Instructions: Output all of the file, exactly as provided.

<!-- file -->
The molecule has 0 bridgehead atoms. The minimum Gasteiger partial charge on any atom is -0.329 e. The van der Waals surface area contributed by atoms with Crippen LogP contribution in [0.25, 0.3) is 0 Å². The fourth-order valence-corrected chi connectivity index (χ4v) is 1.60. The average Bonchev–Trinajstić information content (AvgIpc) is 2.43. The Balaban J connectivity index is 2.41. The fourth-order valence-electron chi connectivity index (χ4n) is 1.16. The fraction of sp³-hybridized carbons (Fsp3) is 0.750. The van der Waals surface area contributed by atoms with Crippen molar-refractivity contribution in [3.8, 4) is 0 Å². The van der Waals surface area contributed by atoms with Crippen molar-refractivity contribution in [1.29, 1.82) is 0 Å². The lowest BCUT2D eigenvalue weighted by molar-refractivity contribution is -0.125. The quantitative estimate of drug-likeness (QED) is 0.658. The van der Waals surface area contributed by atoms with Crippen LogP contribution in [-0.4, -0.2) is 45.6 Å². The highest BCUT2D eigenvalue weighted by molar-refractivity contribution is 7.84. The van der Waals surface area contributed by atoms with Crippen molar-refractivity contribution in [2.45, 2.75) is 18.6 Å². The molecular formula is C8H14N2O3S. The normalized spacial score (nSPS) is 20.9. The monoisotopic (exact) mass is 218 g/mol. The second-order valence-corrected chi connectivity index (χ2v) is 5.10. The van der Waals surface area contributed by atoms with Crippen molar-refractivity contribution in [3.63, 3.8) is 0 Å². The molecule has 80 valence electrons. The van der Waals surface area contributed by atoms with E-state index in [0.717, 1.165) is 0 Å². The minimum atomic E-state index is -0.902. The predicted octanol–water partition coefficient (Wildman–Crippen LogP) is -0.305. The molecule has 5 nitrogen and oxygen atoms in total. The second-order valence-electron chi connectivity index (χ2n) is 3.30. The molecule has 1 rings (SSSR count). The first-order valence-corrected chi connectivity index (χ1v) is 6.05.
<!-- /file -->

The molecule has 0 bridgehead atoms. The minimum Gasteiger partial charge on any atom is -0.329 e. The van der Waals surface area contributed by atoms with Crippen LogP contribution in [0.25, 0.3) is 0 Å². The fourth-order valence-corrected chi connectivity index (χ4v) is 1.60. The average Bonchev–Trinajstić information content (AvgIpc) is 2.43. The Balaban J connectivity index is 2.41. The fourth-order valence-electron chi connectivity index (χ4n) is 1.16. The fraction of sp³-hybridized carbons (Fsp3) is 0.750. The van der Waals surface area contributed by atoms with Crippen molar-refractivity contribution in [3.8, 4) is 0 Å². The van der Waals surface area contributed by atoms with Crippen molar-refractivity contribution in [1.29, 1.82) is 0 Å². The lowest BCUT2D eigenvalue weighted by molar-refractivity contribution is -0.125. The quantitative estimate of drug-likeness (QED) is 0.658. The van der Waals surface area contributed by atoms with Crippen LogP contribution in [-0.4, -0.2) is 45.6 Å². The highest BCUT2D eigenvalue weighted by molar-refractivity contribution is 7.84. The van der Waals surface area contributed by atoms with Crippen molar-refractivity contribution in [2.45, 2.75) is 18.6 Å². The molecular formula is C8H14N2O3S. The normalized spacial score (nSPS) is 20.9. The monoisotopic (exact) mass is 218 g/mol. The second-order valence-corrected chi connectivity index (χ2v) is 5.10. The van der Waals surface area contributed by atoms with Crippen molar-refractivity contribution in [3.63, 3.8) is 0 Å². The molecule has 80 valence electrons. The van der Waals surface area contributed by atoms with E-state index in [0.717, 1.165) is 0 Å². The minimum atomic E-state index is -0.902. The predicted octanol–water partition coefficient (Wildman–Crippen LogP) is -0.305. The molecule has 5 nitrogen and oxygen atoms in total. The second-order valence-electron chi connectivity index (χ2n) is 3.30. The molecule has 1 rings (SSSR count). The first-order valence-corrected chi connectivity index (χ1v) is 6.05.